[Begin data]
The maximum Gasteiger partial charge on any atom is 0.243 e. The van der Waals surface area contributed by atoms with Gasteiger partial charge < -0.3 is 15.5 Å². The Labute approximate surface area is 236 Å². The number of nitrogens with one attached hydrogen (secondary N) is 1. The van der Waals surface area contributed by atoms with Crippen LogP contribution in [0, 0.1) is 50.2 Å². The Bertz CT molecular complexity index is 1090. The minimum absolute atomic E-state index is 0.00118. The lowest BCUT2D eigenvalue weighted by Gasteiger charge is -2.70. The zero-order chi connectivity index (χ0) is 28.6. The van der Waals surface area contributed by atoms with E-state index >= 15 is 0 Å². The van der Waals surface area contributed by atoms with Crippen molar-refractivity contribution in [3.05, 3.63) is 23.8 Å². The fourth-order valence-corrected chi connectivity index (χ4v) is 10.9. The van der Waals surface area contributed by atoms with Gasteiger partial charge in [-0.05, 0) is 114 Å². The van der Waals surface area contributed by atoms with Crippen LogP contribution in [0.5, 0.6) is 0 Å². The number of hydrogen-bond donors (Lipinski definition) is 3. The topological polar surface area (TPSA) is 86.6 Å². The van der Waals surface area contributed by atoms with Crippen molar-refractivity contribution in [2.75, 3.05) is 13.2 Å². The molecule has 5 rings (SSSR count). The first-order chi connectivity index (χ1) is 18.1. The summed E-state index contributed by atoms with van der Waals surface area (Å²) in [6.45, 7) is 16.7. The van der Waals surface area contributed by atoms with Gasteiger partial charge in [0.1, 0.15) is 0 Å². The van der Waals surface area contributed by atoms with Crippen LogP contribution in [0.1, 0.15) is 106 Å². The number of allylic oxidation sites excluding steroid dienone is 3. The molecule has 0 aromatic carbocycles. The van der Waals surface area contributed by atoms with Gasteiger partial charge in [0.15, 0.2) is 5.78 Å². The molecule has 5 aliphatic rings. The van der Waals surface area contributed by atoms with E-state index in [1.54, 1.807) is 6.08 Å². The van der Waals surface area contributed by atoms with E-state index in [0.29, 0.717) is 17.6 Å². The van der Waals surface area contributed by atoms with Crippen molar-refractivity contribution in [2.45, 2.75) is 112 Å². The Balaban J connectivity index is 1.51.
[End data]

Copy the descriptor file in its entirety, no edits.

The maximum Gasteiger partial charge on any atom is 0.243 e. The van der Waals surface area contributed by atoms with Gasteiger partial charge < -0.3 is 15.5 Å². The Labute approximate surface area is 236 Å². The number of nitrogens with one attached hydrogen (secondary N) is 1. The van der Waals surface area contributed by atoms with Crippen LogP contribution in [0, 0.1) is 50.2 Å². The Bertz CT molecular complexity index is 1090. The minimum absolute atomic E-state index is 0.00118. The lowest BCUT2D eigenvalue weighted by Gasteiger charge is -2.70. The zero-order chi connectivity index (χ0) is 28.6. The van der Waals surface area contributed by atoms with E-state index >= 15 is 0 Å². The van der Waals surface area contributed by atoms with Crippen molar-refractivity contribution in [3.05, 3.63) is 23.8 Å². The fourth-order valence-corrected chi connectivity index (χ4v) is 10.9. The van der Waals surface area contributed by atoms with Gasteiger partial charge in [-0.05, 0) is 114 Å². The van der Waals surface area contributed by atoms with Crippen LogP contribution in [0.5, 0.6) is 0 Å². The number of hydrogen-bond donors (Lipinski definition) is 3. The topological polar surface area (TPSA) is 86.6 Å². The van der Waals surface area contributed by atoms with Crippen molar-refractivity contribution in [2.75, 3.05) is 13.2 Å². The molecule has 5 rings (SSSR count). The first-order chi connectivity index (χ1) is 18.1. The summed E-state index contributed by atoms with van der Waals surface area (Å²) in [6.45, 7) is 16.7. The van der Waals surface area contributed by atoms with Gasteiger partial charge in [0.1, 0.15) is 0 Å². The van der Waals surface area contributed by atoms with Crippen LogP contribution in [0.1, 0.15) is 106 Å². The number of allylic oxidation sites excluding steroid dienone is 3. The molecule has 0 aromatic carbocycles. The van der Waals surface area contributed by atoms with Gasteiger partial charge in [0.15, 0.2) is 5.78 Å². The molecule has 5 aliphatic rings. The van der Waals surface area contributed by atoms with E-state index in [1.54, 1.807) is 6.08 Å². The van der Waals surface area contributed by atoms with E-state index in [0.29, 0.717) is 17.6 Å². The van der Waals surface area contributed by atoms with Crippen molar-refractivity contribution in [2.45, 2.75) is 112 Å². The Balaban J connectivity index is 1.51.